noun, plural en·sem·bles [ahn-sahm-sahm-buhlz, -sahmbz; French ahn-sahn-bluh] /ɑnˈsɑmˈsɑm bəlz, -ˈsɑmbz; French ɑ̃ˈsɑ̃ blə/.
- the united performance of an entire group of singers, musicians, etc.
- the group so performing: a string ensemble.
Origin of ensemble
Synonyms for ensemble
Examples from the Web for ensemble
Contemporary Examples of ensemble
While Malkovich was an ensemble member of the Steppenwolf Theater Company, Miller was enlisted to photograph the cast.The Man Behind Marilyn Malkovich
October 2, 2014
And Olivia Palermo weds in three-piece Carolina Herrera ensemble.Sky Ferreira Defends Terry Richardson; Angel Haze & Ireland Baldwin Confirm Relationship
The Fashion Beast Team
June 30, 2014
Fortunately for Williams, he “fell in love with the ensemble immediately.”Broadway’s Rebel, Tellin’ You to Hear It: A Portrait of Saul Williams
June 17, 2014
It is often compared to the Wars of the Roses and its ensemble cast of villains, bunglers, and occasional heroes.The ‘GOT’ Red Viper and Mountain Duel, and a History of Medieval Trial by Combat
June 3, 2014
They wanted an ensemble cast rather than a show driven by a few stars.New York’s Greatest Show Or How They Did Not Screw Up ‘Guys and Dolls’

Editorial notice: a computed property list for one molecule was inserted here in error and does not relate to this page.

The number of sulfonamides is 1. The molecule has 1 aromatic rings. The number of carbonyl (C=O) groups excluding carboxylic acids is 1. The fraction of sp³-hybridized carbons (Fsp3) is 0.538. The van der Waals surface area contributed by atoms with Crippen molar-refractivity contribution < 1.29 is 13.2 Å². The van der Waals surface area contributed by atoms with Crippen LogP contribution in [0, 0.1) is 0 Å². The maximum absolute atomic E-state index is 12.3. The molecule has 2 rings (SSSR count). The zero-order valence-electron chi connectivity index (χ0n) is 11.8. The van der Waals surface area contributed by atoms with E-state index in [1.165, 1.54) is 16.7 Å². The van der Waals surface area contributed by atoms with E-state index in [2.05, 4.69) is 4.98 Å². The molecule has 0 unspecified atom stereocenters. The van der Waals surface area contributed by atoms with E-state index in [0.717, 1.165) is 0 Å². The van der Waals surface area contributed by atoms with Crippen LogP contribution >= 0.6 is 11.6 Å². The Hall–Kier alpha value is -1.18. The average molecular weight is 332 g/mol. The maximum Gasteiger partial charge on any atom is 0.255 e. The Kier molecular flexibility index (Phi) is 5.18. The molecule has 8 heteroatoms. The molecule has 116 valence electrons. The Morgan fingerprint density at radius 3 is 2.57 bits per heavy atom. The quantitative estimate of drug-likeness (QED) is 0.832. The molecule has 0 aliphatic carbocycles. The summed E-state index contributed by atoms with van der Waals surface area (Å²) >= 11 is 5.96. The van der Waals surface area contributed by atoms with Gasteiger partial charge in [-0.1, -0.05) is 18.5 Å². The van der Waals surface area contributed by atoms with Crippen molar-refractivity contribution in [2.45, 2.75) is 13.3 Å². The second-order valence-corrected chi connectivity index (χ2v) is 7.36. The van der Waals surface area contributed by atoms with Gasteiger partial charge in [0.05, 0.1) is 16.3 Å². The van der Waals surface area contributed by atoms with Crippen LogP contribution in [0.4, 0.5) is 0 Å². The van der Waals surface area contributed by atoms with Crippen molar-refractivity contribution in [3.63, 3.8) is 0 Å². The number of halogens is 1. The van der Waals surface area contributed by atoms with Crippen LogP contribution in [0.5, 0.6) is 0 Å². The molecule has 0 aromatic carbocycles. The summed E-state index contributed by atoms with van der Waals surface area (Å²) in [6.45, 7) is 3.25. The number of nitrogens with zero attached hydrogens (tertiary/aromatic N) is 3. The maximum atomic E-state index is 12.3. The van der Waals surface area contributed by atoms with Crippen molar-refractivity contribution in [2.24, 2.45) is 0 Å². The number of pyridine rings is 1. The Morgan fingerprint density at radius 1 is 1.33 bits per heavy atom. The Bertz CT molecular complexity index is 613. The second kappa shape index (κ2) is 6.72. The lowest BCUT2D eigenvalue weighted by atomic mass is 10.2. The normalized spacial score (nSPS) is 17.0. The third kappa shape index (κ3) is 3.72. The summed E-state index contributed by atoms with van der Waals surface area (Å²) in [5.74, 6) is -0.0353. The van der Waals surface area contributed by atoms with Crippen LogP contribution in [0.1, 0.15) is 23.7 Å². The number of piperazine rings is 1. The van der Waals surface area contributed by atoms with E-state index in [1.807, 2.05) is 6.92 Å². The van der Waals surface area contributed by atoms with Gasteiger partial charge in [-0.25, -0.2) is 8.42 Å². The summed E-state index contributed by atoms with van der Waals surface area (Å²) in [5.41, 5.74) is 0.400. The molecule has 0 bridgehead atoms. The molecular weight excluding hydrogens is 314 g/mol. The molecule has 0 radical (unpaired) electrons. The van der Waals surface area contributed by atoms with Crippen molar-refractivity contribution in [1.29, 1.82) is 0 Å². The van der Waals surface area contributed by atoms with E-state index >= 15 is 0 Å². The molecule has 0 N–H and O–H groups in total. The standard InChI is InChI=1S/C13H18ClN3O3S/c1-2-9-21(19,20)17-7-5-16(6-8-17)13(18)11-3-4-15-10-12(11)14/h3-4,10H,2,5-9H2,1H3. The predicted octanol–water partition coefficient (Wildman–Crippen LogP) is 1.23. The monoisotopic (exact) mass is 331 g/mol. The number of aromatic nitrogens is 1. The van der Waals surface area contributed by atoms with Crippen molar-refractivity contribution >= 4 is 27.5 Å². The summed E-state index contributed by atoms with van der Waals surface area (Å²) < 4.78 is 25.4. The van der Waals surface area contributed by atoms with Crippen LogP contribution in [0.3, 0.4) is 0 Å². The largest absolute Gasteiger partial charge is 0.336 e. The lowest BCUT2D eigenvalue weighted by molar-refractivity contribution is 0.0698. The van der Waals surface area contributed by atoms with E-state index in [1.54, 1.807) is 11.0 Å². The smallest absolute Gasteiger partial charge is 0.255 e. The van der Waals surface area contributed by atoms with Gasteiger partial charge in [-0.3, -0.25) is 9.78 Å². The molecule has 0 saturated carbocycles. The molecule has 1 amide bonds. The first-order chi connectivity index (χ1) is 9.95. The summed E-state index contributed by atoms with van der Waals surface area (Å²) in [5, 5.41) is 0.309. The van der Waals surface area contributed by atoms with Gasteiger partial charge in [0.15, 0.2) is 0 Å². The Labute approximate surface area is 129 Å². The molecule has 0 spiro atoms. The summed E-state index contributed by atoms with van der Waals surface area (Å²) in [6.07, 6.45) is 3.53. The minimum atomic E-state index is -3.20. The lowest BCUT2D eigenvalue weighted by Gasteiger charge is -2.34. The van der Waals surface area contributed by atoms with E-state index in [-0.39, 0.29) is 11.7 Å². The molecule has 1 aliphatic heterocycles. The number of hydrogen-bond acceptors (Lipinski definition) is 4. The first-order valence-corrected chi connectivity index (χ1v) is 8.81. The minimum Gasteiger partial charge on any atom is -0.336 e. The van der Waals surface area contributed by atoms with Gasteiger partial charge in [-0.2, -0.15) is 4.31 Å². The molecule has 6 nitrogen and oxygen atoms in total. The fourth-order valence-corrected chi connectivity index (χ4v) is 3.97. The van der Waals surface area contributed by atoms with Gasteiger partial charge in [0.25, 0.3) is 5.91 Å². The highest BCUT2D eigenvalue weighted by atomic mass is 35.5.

April 6, 2014
Historical Examples of ensemble
Only, there was an over-elaboration, so that the ensemble was flamboyant.Within the Law
The ensemble, from this point, is one of a certain impressiveness.The Cathedrals of Northern France
There is a rehearsal called for the ensemble at—when is it, Rolie?Jill the Reckless
P. G. (Pelham Grenville) Wodehouse
In its reality it is the ensemble of the conditions of society.Feuerbach: The roots of the socialist philosophy
That the ensemble was businesslike and solid even my untrained eye could see.The Riddle of the Sands
- the cast of a play other than the principals; supporting players
- (as modifier)an ensemble role
- a group of soloists singing or playing together
- (as modifier)an ensemble passage
- a set of systems (such as a set of collections of atoms) that are identical in all respects apart from the motions of their constituents
- a single system (such as a collection of atoms) in which the properties are determined by the statistical behaviour of its constituents
Word Origin for ensemble
mid-15c., as an adverb, "together, at the same time," from Middle French ensemblée "all the parts of a thing considered together," from Late Latin insimul "at the same time," from in- intensive prefix + simul "at the same time," related to similis (see similar). The noun is from 1703, "parts of a thing taken together;" musical sense in English first attested 1844. Of women's dress and accessories, from 1927.